Tommy Dreamer had former WWE star Johnny Jeter (from the Spirit Squad faction) as his guest on the House of Hardcore podcast this week. Dreamer also shared some stories from his time in WWE.
Dreamer said they tried to replace Joey Mercury in MNM (Joey Mercury and John Morrison) with several people in OVW:
“I remember specifically, John Laurinaitis was not a fan of MNM. They loved MNM, but he wasn’t a fan of Joey Mercury. He said, ‘He has a plain look. He looks like Matt Hardy.’ I remember Morrison had come up with the whole idea (for MNM). They tried to replace Joey Mercury with everybody. I think you (Johnny Jeter) got a call to tag up with him once. I’m explaining the system. It was like, ok, we want to call this guy up but we don’t want this guy. They put Jeter with Morrison. They put Chris Cage with him. Maybe Matt Cappottelli, but then they said no because of Tough Enough. They were trying to put everybody in that spot. I had to go to bat and I said, ‘Listen, I get that you don’t like Joey Mercury, but just put him in that slot. This is MNM. If it doesn’t work, then just fire him.’ You have to have somebody in your corner to push for that. Then MNM worked, and the rest is history. I remember saying this to all of you. I would sit you up on the steps against the ring and I said, ‘I will hold your hand up until you get called up to the main roster, and then once you’re up there, you’re swimming with the sharks. It’s kind of like, you’re on your own. I have to let my children fly.’ Some made it, some didn’t, but it’s that type of scenario.”
Jeter said he made the best of the situation with the gimmick of The Spirit Squad:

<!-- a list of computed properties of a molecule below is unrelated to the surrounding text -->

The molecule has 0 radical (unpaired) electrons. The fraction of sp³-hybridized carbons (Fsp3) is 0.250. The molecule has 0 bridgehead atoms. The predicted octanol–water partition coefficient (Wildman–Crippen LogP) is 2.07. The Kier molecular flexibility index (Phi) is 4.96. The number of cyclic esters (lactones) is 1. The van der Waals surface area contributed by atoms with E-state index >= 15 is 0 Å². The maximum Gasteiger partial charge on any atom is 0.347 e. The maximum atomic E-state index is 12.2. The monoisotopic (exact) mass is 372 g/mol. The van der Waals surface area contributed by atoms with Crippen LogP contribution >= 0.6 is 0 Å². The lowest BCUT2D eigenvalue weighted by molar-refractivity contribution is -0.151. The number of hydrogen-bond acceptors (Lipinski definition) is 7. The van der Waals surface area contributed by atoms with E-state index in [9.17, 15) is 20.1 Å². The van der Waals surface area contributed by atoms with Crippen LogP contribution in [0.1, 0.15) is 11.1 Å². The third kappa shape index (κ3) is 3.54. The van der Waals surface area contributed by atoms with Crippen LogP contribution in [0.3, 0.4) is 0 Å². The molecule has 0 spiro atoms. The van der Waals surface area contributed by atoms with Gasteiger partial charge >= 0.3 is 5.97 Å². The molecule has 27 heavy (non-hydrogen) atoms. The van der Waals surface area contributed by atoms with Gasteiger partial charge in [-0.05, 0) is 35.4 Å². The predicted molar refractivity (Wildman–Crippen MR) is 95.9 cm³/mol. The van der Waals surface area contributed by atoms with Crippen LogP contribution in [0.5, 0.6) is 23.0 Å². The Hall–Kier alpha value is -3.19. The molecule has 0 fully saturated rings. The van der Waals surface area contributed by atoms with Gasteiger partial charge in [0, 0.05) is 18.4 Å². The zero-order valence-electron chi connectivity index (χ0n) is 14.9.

“I think when you’re training to be a pro wrestler, you always have an idea of how you see yourself when you get called up, like ‘want to be the bada** Stone Cold, or I want to be the cool, charismatic Heartbreak Kid that all the chicks want and the guys want to be.’ I wanted to be a cocky, arrogant heel. I don’t do 450 splashes, but Chris Jericho’s in-ring style, kind of related to me. To me, that’s where I felt like I fit in that genre or mold. He became my idol and that’s the way I wanted to do it. So that’s the way you see yourself, but when you get called up, you don’t have a choice. You’re just someone and they have a gimmick. Looking back, I think I had a short term outlook on it because all of us got called up in the Spirit Squad and we were bummed initially because who wants to be a male cheerleader? But we embraced it. We got to wrestle DX, Ric Flair, Roddy Piper, Dusty Rhodes, and we had a great time. We won the titles, traveled the world, and did it. We had the time of our lives. Again, you don’t imagine yourself being in that role, but once we got up there, we embraced it and had the time of our life. I was going to mention that I think we had a short term outlook on it because when you get up there, it’s easy to say, ‘This isn’t me. I don’t want to do this. I’ll hold out’, and maybe have a chip on your shoulder about it. But I think once you get up there, you may do the gimmick, but that gimmick won’t last forever. Maybe it does, I don’t know, but if it doesn’t, then after that you can do whatever you want to do. Look at Nemeth. When the whole Spirit Squad ended, he became Dolph Ziggler and he’s been doing that ever since. Back then, he had no idea about Dolph Ziggler. He had no idea what he was going to evolve into, and I don’t think any of us did. I think looking back, if you get called up and WWE says they want to put you on live TV, it’s good to just be grateful that you’re getting an opportunity to do something you love in front of millions of people and get paid for it.”